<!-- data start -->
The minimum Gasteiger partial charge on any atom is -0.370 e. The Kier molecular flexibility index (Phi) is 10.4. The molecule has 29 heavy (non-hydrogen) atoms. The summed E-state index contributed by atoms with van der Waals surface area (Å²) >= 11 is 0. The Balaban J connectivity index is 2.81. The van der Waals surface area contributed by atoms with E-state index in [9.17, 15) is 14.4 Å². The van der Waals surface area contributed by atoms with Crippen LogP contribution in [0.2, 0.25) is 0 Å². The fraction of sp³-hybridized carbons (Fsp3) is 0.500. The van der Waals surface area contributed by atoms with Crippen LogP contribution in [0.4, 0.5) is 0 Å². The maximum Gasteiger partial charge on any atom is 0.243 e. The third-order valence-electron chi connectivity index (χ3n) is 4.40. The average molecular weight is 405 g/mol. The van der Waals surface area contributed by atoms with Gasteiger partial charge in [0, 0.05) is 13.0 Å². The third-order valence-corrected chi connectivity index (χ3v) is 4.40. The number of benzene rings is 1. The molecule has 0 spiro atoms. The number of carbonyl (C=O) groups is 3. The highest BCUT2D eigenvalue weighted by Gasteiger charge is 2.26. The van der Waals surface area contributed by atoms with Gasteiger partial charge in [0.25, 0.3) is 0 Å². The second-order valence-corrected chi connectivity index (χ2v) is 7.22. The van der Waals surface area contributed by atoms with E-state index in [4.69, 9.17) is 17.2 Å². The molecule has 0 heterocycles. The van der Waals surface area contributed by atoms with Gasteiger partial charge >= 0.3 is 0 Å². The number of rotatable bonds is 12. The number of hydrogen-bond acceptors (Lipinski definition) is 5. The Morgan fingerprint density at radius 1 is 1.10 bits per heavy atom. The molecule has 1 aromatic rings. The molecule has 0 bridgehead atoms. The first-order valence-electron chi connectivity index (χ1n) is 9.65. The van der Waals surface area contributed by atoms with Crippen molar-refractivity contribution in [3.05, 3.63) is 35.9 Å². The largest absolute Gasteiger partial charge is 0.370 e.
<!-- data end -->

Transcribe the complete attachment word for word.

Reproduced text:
The minimum Gasteiger partial charge on any atom is -0.370 e. The Kier molecular flexibility index (Phi) is 10.4. The molecule has 29 heavy (non-hydrogen) atoms. The summed E-state index contributed by atoms with van der Waals surface area (Å²) >= 11 is 0. The Balaban J connectivity index is 2.81. The van der Waals surface area contributed by atoms with E-state index in [9.17, 15) is 14.4 Å². The van der Waals surface area contributed by atoms with Crippen LogP contribution in [0.2, 0.25) is 0 Å². The fraction of sp³-hybridized carbons (Fsp3) is 0.500. The van der Waals surface area contributed by atoms with Crippen LogP contribution in [0.4, 0.5) is 0 Å². The maximum Gasteiger partial charge on any atom is 0.243 e. The third-order valence-electron chi connectivity index (χ3n) is 4.40. The average molecular weight is 405 g/mol. The van der Waals surface area contributed by atoms with Gasteiger partial charge in [0, 0.05) is 13.0 Å². The third-order valence-corrected chi connectivity index (χ3v) is 4.40. The number of benzene rings is 1. The molecule has 0 spiro atoms. The number of carbonyl (C=O) groups is 3. The highest BCUT2D eigenvalue weighted by Gasteiger charge is 2.26. The van der Waals surface area contributed by atoms with Gasteiger partial charge in [0.25, 0.3) is 0 Å². The second-order valence-corrected chi connectivity index (χ2v) is 7.22. The van der Waals surface area contributed by atoms with E-state index in [4.69, 9.17) is 17.2 Å². The molecule has 0 heterocycles. The van der Waals surface area contributed by atoms with Gasteiger partial charge >= 0.3 is 0 Å². The number of rotatable bonds is 12. The number of hydrogen-bond acceptors (Lipinski definition) is 5. The Morgan fingerprint density at radius 1 is 1.10 bits per heavy atom. The molecule has 1 aromatic rings. The molecule has 0 bridgehead atoms. The first-order valence-electron chi connectivity index (χ1n) is 9.65. The van der Waals surface area contributed by atoms with Crippen molar-refractivity contribution in [3.05, 3.63) is 35.9 Å². The largest absolute Gasteiger partial charge is 0.370 e.